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July 2, 2014

Microsoft and Google fire up data centre networks to 25 and 50Gbps Ethernet

New consortium to deliver faster Ethernet than rival groups.

By Amy-Jo Crowley

Tech firms, including Google, Arista Networks and Microsoft, are looking to develop a specification that would allow large-scale data centres to run over a 25 Gbps and 50 Gbps Ethernet link protocol.

The single-lane 25 Gbps and dual-lane 50 Gbps protocol would increase the performance between the rack endpoint and switch two and half times the amount of current 10Gbps and 40Gbps Ethernet links.

"The new Ethernet speeds proposed by the Consortium give superior flexibility in matching future workloads with network equipment and cabling, with the option to ‘scale-as-you-go,’" Yousef Khalidi, an engineer at Microsoft, said in a statement.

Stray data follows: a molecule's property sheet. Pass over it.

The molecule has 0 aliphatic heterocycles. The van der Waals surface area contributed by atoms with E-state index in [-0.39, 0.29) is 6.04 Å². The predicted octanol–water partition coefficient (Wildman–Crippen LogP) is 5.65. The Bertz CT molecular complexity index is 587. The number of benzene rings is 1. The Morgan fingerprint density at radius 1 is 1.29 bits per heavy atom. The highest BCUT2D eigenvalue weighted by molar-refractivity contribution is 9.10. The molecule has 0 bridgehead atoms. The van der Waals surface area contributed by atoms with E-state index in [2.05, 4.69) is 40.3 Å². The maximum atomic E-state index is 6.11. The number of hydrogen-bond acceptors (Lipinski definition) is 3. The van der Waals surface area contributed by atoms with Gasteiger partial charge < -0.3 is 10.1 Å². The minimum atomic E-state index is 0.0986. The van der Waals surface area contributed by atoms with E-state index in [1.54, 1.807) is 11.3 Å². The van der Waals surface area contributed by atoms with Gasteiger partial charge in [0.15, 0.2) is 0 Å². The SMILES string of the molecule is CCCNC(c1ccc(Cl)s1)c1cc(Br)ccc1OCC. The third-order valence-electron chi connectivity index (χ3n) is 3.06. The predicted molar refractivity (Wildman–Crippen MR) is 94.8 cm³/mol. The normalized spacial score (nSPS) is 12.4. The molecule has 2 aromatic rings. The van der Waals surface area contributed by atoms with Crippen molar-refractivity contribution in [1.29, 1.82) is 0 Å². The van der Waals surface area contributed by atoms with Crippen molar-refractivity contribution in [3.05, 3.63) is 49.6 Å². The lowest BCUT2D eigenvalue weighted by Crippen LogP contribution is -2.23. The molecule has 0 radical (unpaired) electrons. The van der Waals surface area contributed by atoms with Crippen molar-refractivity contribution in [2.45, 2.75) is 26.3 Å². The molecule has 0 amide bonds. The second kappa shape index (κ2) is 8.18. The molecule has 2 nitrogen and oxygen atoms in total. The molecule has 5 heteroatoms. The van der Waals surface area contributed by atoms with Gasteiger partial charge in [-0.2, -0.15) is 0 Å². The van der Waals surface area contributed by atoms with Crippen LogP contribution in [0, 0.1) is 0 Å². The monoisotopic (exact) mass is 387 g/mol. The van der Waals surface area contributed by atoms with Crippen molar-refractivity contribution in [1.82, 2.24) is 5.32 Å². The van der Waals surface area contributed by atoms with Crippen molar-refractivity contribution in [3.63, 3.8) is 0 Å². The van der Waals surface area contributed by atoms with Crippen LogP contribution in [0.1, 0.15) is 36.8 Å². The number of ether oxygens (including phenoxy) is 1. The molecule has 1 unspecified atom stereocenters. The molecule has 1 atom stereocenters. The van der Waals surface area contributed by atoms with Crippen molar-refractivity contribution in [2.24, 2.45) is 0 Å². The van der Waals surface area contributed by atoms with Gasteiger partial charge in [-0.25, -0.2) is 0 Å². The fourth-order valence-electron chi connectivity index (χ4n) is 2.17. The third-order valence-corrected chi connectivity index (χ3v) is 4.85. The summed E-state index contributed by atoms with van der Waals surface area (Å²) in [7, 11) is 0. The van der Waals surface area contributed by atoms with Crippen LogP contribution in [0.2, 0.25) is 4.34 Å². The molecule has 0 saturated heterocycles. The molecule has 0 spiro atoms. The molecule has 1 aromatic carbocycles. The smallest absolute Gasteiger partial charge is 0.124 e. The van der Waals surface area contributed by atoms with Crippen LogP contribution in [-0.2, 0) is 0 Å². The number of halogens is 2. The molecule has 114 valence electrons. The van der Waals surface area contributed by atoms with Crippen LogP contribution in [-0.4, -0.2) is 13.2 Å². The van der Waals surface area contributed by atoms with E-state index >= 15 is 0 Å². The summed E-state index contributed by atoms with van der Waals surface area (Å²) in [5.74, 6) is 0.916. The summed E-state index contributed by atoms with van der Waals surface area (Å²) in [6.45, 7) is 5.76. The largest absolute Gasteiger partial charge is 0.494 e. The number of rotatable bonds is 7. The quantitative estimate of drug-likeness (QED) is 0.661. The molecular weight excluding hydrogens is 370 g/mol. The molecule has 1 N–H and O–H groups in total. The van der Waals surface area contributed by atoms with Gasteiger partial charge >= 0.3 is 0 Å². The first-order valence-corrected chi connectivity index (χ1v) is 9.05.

"In essence, the specification published by the 25 Gigabit Ethernet Consortium maximises the radix and bandwidth flexibility of the data centre network while leveraging many of the same fundamental technologies and behaviours already defined by the IEEE 802.3 standard."

The 25 Ethernet Consortium, including Mellanox, Arista Networks and Broadcom, said the specification will be made available royalty-free to vendors that join the consortium

The specification covers physical and MAC layer behaviours, including virtual lane alignment, autonegotiation and forward error correction characteristics, according to the group.

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It comes as the amount of data being created and moved over networks increases rapidly due to increased demand for cloud computing, big data and mobility.

IDC said the market for Ethernet switches hit $5.2bn in the first quarter this year – a decline of 12.3% compared to the same period last year, as revenues for routers dropped 12.5%.

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